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to
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--.
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(dist from car ^ vs velocity -->)
The energy obtained by the 'turbine' is simply the hysteresis created between the profile before and after the installation of the working 'turbine' (the '.'). The turbine must not interact with air not displaced by the car, lest it merely burden the vehicle with additional drag (by forcing a larger volume of air to interact with the vehicle).

Again, this could be replicated by simply lowering the drag on the vehicle via streamlining the shape and/or polishing the surface. I mean, it's simpler and does the same thing at a billionth the cost.

Importantly, this is not generating energy in any sense that violates CoE or the 2nd Law. It's merely making use of some waste energy by shaving capacitated energy out off the air immediately next to the car before it diffuses out and mingles with the environment (at which point any energy gains are taken from the environment at the expense of lowered fuel efficiency from increased drag).

As you said though, this is largely a waste of time, or more precisely it no doubt lacks a useful payoff. The energy to be had is likely very small or not worth it, like trying to use 100C liquid water that comes out of a power plant. Sure there's something to be had, but the energy density is so low that only the most intricate (read: expensive) devices can provide usable power. Also, the 'turbine' may need to be microscopic, since the largest velocity gradation is right next to the no-slip surface.

I'm going to update the post to reflect this...
Even if the turbine only interacts with air that is displaced by the car (which seems like it may be a physical impossibility), it is still less efficient than if there were no turbine where the air is passing through. The reason is because any energy being used to run the turbine has to be accounted for as originating from some source in the system. Here, the source must be the car's engine.
Taken more simply, what you're proposing is to create a system wherein there is an engine which charges a generator by moving a fan through the air. Regardless of what sort of coupling you use between the engine and the fan, it will always be less efficient than simply coupling the generator to the engine itself because the pneumatic air-drive system is so incredibly inefficient.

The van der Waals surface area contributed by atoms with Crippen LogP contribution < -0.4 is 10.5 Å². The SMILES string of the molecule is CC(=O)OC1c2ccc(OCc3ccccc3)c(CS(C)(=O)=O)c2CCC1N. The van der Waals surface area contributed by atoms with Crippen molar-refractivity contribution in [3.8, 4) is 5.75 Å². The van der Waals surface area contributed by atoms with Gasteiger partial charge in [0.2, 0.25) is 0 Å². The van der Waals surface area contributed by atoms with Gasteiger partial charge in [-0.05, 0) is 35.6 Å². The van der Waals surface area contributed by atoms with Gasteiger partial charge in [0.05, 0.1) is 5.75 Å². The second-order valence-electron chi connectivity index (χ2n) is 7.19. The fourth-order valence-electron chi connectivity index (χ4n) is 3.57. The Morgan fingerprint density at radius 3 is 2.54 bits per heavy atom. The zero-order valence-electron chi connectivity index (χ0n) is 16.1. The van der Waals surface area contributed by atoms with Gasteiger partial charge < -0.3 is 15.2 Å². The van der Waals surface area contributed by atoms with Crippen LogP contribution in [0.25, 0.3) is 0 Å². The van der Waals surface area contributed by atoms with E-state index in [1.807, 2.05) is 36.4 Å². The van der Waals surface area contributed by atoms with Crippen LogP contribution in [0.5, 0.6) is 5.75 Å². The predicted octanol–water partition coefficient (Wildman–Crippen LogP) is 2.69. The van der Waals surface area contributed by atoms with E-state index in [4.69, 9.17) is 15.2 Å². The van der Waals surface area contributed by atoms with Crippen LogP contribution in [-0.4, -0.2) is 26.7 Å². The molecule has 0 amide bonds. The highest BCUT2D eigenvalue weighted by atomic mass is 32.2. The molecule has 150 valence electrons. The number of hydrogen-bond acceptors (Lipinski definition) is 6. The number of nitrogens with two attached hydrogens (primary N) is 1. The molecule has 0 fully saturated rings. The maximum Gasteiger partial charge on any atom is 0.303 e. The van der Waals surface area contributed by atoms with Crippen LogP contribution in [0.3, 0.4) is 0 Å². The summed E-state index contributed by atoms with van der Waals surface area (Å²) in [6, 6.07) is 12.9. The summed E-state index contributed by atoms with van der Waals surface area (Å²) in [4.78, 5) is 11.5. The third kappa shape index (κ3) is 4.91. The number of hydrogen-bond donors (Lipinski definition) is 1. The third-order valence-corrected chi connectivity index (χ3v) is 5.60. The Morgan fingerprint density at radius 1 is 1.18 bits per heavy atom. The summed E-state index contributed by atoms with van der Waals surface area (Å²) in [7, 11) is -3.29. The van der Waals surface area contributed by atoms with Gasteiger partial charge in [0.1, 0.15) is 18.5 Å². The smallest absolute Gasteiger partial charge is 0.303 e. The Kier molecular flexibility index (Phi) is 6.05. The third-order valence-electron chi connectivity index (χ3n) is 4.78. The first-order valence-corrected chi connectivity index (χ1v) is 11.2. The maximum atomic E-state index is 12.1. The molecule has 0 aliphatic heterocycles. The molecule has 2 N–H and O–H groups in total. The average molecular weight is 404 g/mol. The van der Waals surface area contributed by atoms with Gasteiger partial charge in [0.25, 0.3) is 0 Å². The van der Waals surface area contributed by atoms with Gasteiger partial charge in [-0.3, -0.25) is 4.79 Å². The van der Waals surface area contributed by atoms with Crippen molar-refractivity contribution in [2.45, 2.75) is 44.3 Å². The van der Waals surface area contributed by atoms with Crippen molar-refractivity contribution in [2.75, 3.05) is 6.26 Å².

This is entirely true - it's a horribly lossy way to go about it. As I said, you'd be better off just leaving off the 'turbine' and accepting the increase in aerodynamic efficiency. But the goal here is to reclaim waste energy, not generate new energy. The note that this may be physically impossible from the air being unconstrained is likely the deal breaker. The argument to simply hook up to the engine is a distractor, since it mangles the idea into generating new energy; the counter should be whether the environmental reservoir and the waste reservoir can be separated, and whether there are regions near the vehicle where the volume of air is largely influenced by the car and less so a part of the environment (since any additional influence by the environment will constitute additional losses upon the engine), and whether this proportion of waste-to-environment is ever large enough to compensate for the inevitable fractional losses to the environment.

If it can get back any of the waste energy, what are the limits, and if not, why? I'd imagine that it is possible to get *some* back, since microscopic devices can greatly change and manipulate the aerodynamic profile of the vehicle. This could exploit some of the design flaws of the vehicle and improve some cars' profile (think boxy Cadillacs, not streamlined sports cars).